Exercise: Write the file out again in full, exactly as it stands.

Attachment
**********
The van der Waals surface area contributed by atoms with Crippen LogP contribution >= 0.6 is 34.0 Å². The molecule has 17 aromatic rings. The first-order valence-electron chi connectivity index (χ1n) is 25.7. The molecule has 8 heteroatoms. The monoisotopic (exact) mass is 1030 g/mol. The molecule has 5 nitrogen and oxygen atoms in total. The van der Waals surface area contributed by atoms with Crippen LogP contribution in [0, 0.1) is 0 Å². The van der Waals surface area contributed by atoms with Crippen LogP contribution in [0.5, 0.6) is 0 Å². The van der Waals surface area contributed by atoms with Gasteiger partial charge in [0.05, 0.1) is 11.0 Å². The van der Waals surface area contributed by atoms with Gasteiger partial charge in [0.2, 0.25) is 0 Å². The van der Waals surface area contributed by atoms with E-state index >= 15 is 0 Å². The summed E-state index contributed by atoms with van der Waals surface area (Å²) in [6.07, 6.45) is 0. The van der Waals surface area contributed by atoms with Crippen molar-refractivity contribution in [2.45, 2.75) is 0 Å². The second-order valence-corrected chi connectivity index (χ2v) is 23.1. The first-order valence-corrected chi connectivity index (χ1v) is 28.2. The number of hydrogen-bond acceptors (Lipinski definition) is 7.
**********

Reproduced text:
The van der Waals surface area contributed by atoms with Crippen LogP contribution >= 0.6 is 34.0 Å². The molecule has 17 aromatic rings. The first-order valence-electron chi connectivity index (χ1n) is 25.7. The molecule has 8 heteroatoms. The monoisotopic (exact) mass is 1030 g/mol. The molecule has 5 nitrogen and oxygen atoms in total. The van der Waals surface area contributed by atoms with Crippen LogP contribution in [0, 0.1) is 0 Å². The van der Waals surface area contributed by atoms with Crippen LogP contribution in [0.5, 0.6) is 0 Å². The van der Waals surface area contributed by atoms with Gasteiger partial charge in [0.05, 0.1) is 11.0 Å². The van der Waals surface area contributed by atoms with Gasteiger partial charge in [0.2, 0.25) is 0 Å². The van der Waals surface area contributed by atoms with E-state index >= 15 is 0 Å². The summed E-state index contributed by atoms with van der Waals surface area (Å²) in [6.07, 6.45) is 0. The van der Waals surface area contributed by atoms with Crippen molar-refractivity contribution in [2.45, 2.75) is 0 Å². The second-order valence-corrected chi connectivity index (χ2v) is 23.1. The first-order valence-corrected chi connectivity index (χ1v) is 28.2. The number of hydrogen-bond acceptors (Lipinski definition) is 7.